An eyeball lifting weights.

Why People with MD Don't Just Exercise to "Get Skinny"

Last updated: December 2020

Somewhere in my early years of diagnosis with MD, I remember my retina specialist saying to me, “Get as skinny as you can.” Needless to say, I left his office feeling pretty offended. After some contemplation, I realized he certainly must not have been trying to offend me, but rather there was probably a medical reason behind his suggestion.

Exercise and macular degeneration

The topic of exercise is of growing interest in the macular degeneration community. An article, written by Leslie Degner, RN, BSN, and advocate for macular degeneration, lists a few recent studies that have been done on this issue.

  • One study, called The Beaver Dam Study, suggests that “Increased walking of [only] 12 blocks daily decreased the incidence of exudative AMD by 30% over 15 years.”1
  • Another study found that women who exercised more than others had much lower odds for developing early AMD.2

The benefits of exercise

According Degner, Dr. Stephen Pratt, Ophthalmologist and author of SuperHealth: 6 Simples, 6 Easy Weeks, 1 Longer, Healthier Life explains, “The benefits of exercise have been proven to go far beyond controlling your weight – from boosting your immune system to preventing and/or slowing the progression of diseases like cancer, degenerative eye disease, and dementia.”

2 ways exercise improves eye health

Through some of my own amateur research, I learned two things:

  1. First, increased weight causes increased pressure on our eyes. Increased eye pressure = no bueno for people with macular issues who are at increased risk for tears and detachments.3
  2. Second, metabolism and the hormones released during exercise, in combination with certain dietary fats, are necessary in order for nutrients (whether natural or supplemented) to be carried to the cells in your body to be processed correctly.4 This means that you can eat ‘eye healthy’ foods and take supplements made to help maintain eye health, if that’s what you choose to do, but these nutrients are not always fully processed without ‘carriers’ that are released in your body while exercising.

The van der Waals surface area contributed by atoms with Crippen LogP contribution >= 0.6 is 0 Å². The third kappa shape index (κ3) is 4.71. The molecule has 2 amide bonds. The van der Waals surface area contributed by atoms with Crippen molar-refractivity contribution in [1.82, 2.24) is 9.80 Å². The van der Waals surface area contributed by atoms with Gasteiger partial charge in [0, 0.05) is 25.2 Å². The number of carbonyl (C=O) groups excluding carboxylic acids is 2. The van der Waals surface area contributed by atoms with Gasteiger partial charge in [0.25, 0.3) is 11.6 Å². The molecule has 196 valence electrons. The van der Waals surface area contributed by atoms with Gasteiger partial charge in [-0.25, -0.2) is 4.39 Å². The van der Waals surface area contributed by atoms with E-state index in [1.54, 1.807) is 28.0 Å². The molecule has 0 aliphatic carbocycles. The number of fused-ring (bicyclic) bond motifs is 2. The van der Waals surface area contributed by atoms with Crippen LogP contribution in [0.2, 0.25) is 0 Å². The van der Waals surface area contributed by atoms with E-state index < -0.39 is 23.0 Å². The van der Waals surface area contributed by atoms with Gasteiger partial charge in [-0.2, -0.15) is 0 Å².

Exercise is so much more than just going to the gym

Exercise can actually be fun, really! Exercising doesn’t always mean obtaining an expensive gym membership and going to ‘pump iron’ (written in my best Arnold Schwarzenegger voice). While that certainly works for some people, there are so many options out there when deciding to take up exercise. Finding something you enjoy will help you stick with it and you can start off at a pace that works for you.

Value your health

Don’t wait to value your health until it’s too late. Set goals, stick with them, reward yourself when you’ve accomplished them, and set new goals. Take the dog on a walk, plant a garden, stop to smell the roses, jog to a special place where you can watch the sun rise and set. Chop down that dead brush behind the house that’s been bothering you. You’ll never regret getting out there and living your best life. Remember, you’ll be helping your body absorb and process those nutrients that are so vital to your eye health! Added bonus, you may learn something new or meet new people. You may even “get skinnier”.

Finding the best exercise for you

Quick Tip: It’s important to note that certain types of exercise may not be suggested for people with MD or for people who are at higher risk for retinal tears and detachments. Boxing may not be the best choice for people trying hard to keep retinas in place. Be sure to ask your healthcare professional what types of exercise may be best for you.

You are stronger than you realize,

Andrea Junge

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This article represents the opinions, thoughts, and experiences of the author; none of this content has been paid for by any advertiser. The team does not recommend or endorse any products or treatments discussed herein. Learn more about how we maintain editorial integrity here.

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